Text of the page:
Replying to LO24105 --
>English language that the "learning" before "organisation" is not a verb
> any more, but a noun which functions as an adjective (like "learned") by
> qualifying the noun "organisation".
One of the delights of English is that nouns turn into adejectives when
placed immediately in front of nouns. That is how we tell the difference
between a "glass eye" and an "eye glass."
But the further away one of these "created" adjectives is from the noun
it's intended to modify, the less we see it as an adjective, and the more
we see it like a noun in its own right. Whole strings of nouns in a row
create amazing (and sometimes uproarious) confusion.
So, the degree to which a word acts like a noun may be called "nouniness."
Nouniness is also determined by the word's ending. Some words function
happily as several parts of speech at once: leap, learning, and ski.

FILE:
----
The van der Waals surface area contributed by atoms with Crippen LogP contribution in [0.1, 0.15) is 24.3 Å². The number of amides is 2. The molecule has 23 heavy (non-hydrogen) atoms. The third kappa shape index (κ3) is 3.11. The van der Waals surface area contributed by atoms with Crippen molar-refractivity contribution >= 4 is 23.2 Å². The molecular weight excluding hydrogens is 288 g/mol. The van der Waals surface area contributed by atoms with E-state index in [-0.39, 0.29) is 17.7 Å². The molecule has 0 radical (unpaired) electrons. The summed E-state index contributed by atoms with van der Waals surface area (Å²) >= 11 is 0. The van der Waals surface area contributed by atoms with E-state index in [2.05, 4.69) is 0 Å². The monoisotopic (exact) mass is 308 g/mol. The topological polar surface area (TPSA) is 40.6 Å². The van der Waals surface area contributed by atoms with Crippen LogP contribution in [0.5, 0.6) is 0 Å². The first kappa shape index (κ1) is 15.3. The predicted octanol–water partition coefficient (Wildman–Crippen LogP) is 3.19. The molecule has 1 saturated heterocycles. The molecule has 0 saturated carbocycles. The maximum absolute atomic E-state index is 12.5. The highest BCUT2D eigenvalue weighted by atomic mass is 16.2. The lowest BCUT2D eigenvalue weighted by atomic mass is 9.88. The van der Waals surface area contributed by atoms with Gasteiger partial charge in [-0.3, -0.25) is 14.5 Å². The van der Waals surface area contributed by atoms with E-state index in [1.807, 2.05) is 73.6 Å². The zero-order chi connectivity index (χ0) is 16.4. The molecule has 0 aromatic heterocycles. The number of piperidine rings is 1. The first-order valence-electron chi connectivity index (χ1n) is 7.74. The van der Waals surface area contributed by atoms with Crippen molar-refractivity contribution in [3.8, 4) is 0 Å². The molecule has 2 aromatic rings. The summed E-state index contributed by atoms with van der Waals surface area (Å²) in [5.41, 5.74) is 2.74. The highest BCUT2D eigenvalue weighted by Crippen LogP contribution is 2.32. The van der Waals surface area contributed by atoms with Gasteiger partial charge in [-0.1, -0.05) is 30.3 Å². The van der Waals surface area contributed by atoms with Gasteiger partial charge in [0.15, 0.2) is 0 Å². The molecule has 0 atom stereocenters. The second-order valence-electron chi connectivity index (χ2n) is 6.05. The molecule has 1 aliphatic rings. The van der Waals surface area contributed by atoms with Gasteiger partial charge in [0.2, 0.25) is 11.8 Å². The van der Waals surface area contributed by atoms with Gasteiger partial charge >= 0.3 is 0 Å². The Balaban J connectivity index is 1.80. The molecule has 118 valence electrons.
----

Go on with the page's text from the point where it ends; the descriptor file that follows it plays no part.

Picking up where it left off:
Some are doomed by their endings to be only adjectives: murderous, happy,
doltish. Others have endings that force them to be nouns: ranger,
When a word with an ending that marks it forever as a noun, say a word
ending in "ility" (maintainability, for instance) is forced to act as an
adjective by its position next to a noun, you get absurdities like this
"The Airframer's Conference this year will have much more of a
maintainability and reliability flavor."
I hope no reader loses sleep over this. The point is that in English
proximity, word order, and word endings ALL contribute to the meaning. No
wonder pidgin comes easily while eloquence is a lifetime's endeavor.
Eric Hatch, President
Hatch Organizational Consulting, Inc.
"Enabling Positive Change"
You can call us at 1 800 586 1487 or 513 683 2265
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Loveland, OH 45140
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Eric Hatch <firstname.lastname@example.org>
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